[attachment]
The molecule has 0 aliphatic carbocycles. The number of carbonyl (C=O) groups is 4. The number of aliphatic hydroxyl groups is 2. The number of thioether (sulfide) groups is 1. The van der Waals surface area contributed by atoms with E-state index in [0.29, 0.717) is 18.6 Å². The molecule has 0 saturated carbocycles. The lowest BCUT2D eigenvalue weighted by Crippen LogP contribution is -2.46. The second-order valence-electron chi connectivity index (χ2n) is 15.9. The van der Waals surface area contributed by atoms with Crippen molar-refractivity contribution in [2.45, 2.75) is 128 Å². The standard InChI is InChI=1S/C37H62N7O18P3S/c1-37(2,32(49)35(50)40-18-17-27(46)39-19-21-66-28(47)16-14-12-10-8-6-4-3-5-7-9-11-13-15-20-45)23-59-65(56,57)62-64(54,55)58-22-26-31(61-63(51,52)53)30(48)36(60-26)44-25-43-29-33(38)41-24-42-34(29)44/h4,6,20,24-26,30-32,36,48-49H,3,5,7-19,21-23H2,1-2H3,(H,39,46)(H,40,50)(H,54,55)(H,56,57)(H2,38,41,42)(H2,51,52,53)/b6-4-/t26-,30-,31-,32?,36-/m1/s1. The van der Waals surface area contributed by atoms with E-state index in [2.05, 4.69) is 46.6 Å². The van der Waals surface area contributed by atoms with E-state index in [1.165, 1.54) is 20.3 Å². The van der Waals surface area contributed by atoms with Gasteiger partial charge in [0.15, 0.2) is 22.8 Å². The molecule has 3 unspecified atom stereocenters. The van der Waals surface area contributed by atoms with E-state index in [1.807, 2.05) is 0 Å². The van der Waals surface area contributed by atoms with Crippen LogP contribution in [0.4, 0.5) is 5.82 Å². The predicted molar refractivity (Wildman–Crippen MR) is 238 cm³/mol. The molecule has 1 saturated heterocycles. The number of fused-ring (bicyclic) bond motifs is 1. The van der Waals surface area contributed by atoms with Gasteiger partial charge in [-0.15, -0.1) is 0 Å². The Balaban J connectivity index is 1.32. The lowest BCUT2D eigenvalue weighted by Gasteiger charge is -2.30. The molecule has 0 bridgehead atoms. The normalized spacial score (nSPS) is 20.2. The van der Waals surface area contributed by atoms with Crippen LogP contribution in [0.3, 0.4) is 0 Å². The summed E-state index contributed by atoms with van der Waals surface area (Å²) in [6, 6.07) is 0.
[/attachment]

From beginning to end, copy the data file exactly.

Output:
The molecule has 0 aliphatic carbocycles. The number of carbonyl (C=O) groups is 4. The number of aliphatic hydroxyl groups is 2. The number of thioether (sulfide) groups is 1. The van der Waals surface area contributed by atoms with E-state index in [0.29, 0.717) is 18.6 Å². The molecule has 0 saturated carbocycles. The lowest BCUT2D eigenvalue weighted by Crippen LogP contribution is -2.46. The second-order valence-electron chi connectivity index (χ2n) is 15.9. The van der Waals surface area contributed by atoms with Crippen molar-refractivity contribution in [2.45, 2.75) is 128 Å². The standard InChI is InChI=1S/C37H62N7O18P3S/c1-37(2,32(49)35(50)40-18-17-27(46)39-19-21-66-28(47)16-14-12-10-8-6-4-3-5-7-9-11-13-15-20-45)23-59-65(56,57)62-64(54,55)58-22-26-31(61-63(51,52)53)30(48)36(60-26)44-25-43-29-33(38)41-24-42-34(29)44/h4,6,20,24-26,30-32,36,48-49H,3,5,7-19,21-23H2,1-2H3,(H,39,46)(H,40,50)(H,54,55)(H,56,57)(H2,38,41,42)(H2,51,52,53)/b6-4-/t26-,30-,31-,32?,36-/m1/s1. The van der Waals surface area contributed by atoms with E-state index in [2.05, 4.69) is 46.6 Å². The van der Waals surface area contributed by atoms with E-state index in [1.165, 1.54) is 20.3 Å². The van der Waals surface area contributed by atoms with Gasteiger partial charge in [0.15, 0.2) is 22.8 Å². The molecule has 3 unspecified atom stereocenters. The van der Waals surface area contributed by atoms with E-state index in [1.807, 2.05) is 0 Å². The van der Waals surface area contributed by atoms with Crippen LogP contribution in [0.4, 0.5) is 5.82 Å². The predicted molar refractivity (Wildman–Crippen MR) is 238 cm³/mol. The molecule has 1 saturated heterocycles. The number of fused-ring (bicyclic) bond motifs is 1. The van der Waals surface area contributed by atoms with Gasteiger partial charge in [-0.15, -0.1) is 0 Å². The Balaban J connectivity index is 1.32. The lowest BCUT2D eigenvalue weighted by Gasteiger charge is -2.30. The molecule has 0 bridgehead atoms. The normalized spacial score (nSPS) is 20.2. The van der Waals surface area contributed by atoms with Crippen LogP contribution in [0.3, 0.4) is 0 Å². The summed E-state index contributed by atoms with van der Waals surface area (Å²) in [6, 6.07) is 0.